In a growing number of restaurants, iced tea has evolved from a commodity into a highly profitable signature item. It is offered in a variety of styles, ranging from exotic flavored refreshers to stylish cocktails and mocktails to frothy nitro tea on tap. Along with hot tea, it is a cornerstone of beverage profitability and increasingly a consumer favorite.
In fact, specialty iced tea, including Thai-style, Southern/sweet, flavored and matcha tea, was the third hottest nonalcoholic beverage in the National Restaurant Association’s 2016 What’s Hot Culinary Forecast. And a Packaged Facts report this year pegged tea as a $20 billion market in foodservice and predicted that it would have the edge on coffee in growth momentum through 2018 and beyond.
Thus it’s high time for restaurant operators to upgrade their tea, according to Scott Svihula, owner of Hula Consulting, an Orlando, Fla.-based tea and coffee consultancy. The first step is using high quality tea. Flavor is a key driver of iced tea sales, and the profit margin of tea is so inherently large that the cost difference between so-so and great tasting tea is negligible.
For example, an operator who pays $30 per case for tea runs a cost of about 5 cents per 16-ounce glass, Svihula says. But upgrading to an $80-per-case tea, which is more flavorful and will sell more glasses, raises the cost to only 8 or 9 cents per serving. Priced at a typical $2.50 to $2.90 per glass, the upgraded brew still has a gross profit percentage in the high 90s.
“There is not another menu item that you can improve upon so much without affecting your gross profit,” says Svihula. And the profit climbs even higher when tea is leveraged in cocktails and alcohol-free mocktails, he adds.
Having tackled the iced tea opportunity, the next step for many operators is improving the tea used for brewing hot tea by the cup and by the pot, another upgrade that pays off in higher profits, Svihula says.
A standout experience
Some establishments go to great lengths to make tea a standout experience. For example, The Commons Club lounge at Virgin Hotels Chicago sports a list of more than a dozen fine and rare teas representing black, green, oolong, white, pu-erh and herbal styles. They range from an organically grown English Breakfast priced at $7 per pot to a 1982 cave-aged pu-erh with a $55 price tag.
“We definitely sell more tea than the average restaurant,” says Jon Harris, Virgin Hotels Chicago bar manager.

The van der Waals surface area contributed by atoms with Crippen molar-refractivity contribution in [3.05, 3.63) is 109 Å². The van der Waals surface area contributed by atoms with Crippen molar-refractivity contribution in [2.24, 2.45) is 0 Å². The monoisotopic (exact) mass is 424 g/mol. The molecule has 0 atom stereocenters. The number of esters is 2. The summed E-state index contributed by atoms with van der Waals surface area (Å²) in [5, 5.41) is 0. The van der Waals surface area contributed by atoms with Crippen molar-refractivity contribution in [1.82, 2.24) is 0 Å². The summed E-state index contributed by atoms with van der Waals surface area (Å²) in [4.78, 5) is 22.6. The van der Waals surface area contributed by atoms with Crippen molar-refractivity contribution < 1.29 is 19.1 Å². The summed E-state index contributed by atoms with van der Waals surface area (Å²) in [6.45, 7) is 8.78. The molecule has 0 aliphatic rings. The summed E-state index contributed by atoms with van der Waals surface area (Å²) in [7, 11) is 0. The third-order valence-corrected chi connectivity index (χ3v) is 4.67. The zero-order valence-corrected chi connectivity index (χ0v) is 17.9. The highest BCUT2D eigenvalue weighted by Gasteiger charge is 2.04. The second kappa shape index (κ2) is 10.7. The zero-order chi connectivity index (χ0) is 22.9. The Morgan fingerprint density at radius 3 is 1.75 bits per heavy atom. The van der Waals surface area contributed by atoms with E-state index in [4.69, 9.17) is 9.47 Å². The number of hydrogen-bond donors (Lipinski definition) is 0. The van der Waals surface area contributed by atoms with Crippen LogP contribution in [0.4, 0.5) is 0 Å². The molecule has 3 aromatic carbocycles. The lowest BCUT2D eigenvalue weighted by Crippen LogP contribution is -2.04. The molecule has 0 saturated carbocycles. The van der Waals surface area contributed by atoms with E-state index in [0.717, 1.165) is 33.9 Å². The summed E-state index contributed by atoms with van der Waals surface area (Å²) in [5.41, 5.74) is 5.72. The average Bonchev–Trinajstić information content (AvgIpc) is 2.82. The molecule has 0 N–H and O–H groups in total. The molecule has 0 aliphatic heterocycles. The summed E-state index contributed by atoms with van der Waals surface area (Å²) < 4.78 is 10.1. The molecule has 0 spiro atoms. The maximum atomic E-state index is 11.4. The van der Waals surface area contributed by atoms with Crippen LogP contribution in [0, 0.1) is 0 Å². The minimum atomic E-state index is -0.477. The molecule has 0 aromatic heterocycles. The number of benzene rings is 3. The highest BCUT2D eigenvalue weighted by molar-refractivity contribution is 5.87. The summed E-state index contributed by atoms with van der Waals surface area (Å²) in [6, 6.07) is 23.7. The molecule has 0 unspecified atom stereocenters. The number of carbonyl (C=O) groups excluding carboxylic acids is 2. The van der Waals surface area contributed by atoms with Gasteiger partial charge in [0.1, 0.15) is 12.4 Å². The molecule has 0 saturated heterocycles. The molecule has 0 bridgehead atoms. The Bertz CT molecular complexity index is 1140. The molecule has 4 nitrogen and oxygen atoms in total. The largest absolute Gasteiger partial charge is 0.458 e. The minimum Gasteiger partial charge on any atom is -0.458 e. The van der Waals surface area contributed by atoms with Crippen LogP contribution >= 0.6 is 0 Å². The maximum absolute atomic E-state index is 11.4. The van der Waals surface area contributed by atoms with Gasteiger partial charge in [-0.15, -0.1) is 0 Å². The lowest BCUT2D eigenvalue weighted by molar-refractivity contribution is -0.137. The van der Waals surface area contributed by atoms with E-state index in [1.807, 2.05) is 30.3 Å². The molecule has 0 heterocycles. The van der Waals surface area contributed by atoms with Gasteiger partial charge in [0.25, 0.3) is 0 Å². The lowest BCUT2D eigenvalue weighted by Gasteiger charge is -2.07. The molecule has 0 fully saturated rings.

Not unlike a good wine list, The Commons Club tea list includes tasting notes. Emperor’s Dragonwell, an organic Chinese green tea, is described as nutty with nuances of honey and pine, high in antioxidants and low in caffeine. Listing the relative caffeine level of various teas is important to some tea drinkers.
“At times, people are looking to wind down with tea, but other times they want a pick-me-up,” says Harris. “I definitely think it informs peoples’ decisions.”
At The Cafe at LeFlour in Chicago, nitro chai tea on tap is the brand new sensation for tea drinkers, priced at $3.95 for a 10-ounce glass.
“The tea looks like a light beer,” says Kristen Polich, co-owner of The Cafe. “You let it sit in the glass for 30 seconds or so and watch it cascade and slowly rise. It ends up with a little foam on top like the head on a beer.”
She has been selling the nitro chai tea along with nitro coffee for about two weeks. Each product is prepared and kegged by a local coffee roaster and propelled through the tap by a nitrogen gas system. When the nitro chai, which is made with black tea and masala spices, runs its course, The Cafe will tap a peach punch and black tea blend, Polich says.
So far, The Cafe is selling five to 10 glasses of nitro chai tea per day on average. But Polich expects more. “I think it is just a matter of getting the word out that this is the next thing and that you can get it with nitro,” says Polich. “We wanted to get in on it before it became mainstream.”